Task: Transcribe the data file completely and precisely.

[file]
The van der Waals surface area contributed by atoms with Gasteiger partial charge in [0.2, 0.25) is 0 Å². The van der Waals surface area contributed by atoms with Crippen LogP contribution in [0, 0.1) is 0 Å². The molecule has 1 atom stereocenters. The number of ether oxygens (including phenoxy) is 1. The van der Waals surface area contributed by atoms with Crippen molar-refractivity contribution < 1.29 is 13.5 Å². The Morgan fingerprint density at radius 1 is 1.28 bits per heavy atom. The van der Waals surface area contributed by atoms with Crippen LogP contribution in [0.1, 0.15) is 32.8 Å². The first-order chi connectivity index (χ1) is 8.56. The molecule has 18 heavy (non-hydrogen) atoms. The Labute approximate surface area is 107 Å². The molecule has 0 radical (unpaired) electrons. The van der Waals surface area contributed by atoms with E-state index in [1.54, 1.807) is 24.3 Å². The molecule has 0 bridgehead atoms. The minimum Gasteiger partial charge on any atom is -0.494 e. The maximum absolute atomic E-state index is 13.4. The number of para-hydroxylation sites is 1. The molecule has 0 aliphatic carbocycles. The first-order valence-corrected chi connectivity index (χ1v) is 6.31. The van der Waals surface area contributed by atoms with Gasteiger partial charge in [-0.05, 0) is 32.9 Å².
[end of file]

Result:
The van der Waals surface area contributed by atoms with Gasteiger partial charge in [0.2, 0.25) is 0 Å². The van der Waals surface area contributed by atoms with Crippen LogP contribution in [0, 0.1) is 0 Å². The molecule has 1 atom stereocenters. The number of ether oxygens (including phenoxy) is 1. The van der Waals surface area contributed by atoms with Crippen molar-refractivity contribution < 1.29 is 13.5 Å². The Morgan fingerprint density at radius 1 is 1.28 bits per heavy atom. The van der Waals surface area contributed by atoms with Crippen LogP contribution in [0.1, 0.15) is 32.8 Å². The first-order chi connectivity index (χ1) is 8.56. The molecule has 18 heavy (non-hydrogen) atoms. The Labute approximate surface area is 107 Å². The molecule has 0 radical (unpaired) electrons. The van der Waals surface area contributed by atoms with E-state index in [1.54, 1.807) is 24.3 Å². The molecule has 0 bridgehead atoms. The minimum Gasteiger partial charge on any atom is -0.494 e. The maximum absolute atomic E-state index is 13.4. The number of para-hydroxylation sites is 1. The molecule has 0 aliphatic carbocycles. The first-order valence-corrected chi connectivity index (χ1v) is 6.31. The van der Waals surface area contributed by atoms with Gasteiger partial charge in [-0.05, 0) is 32.9 Å².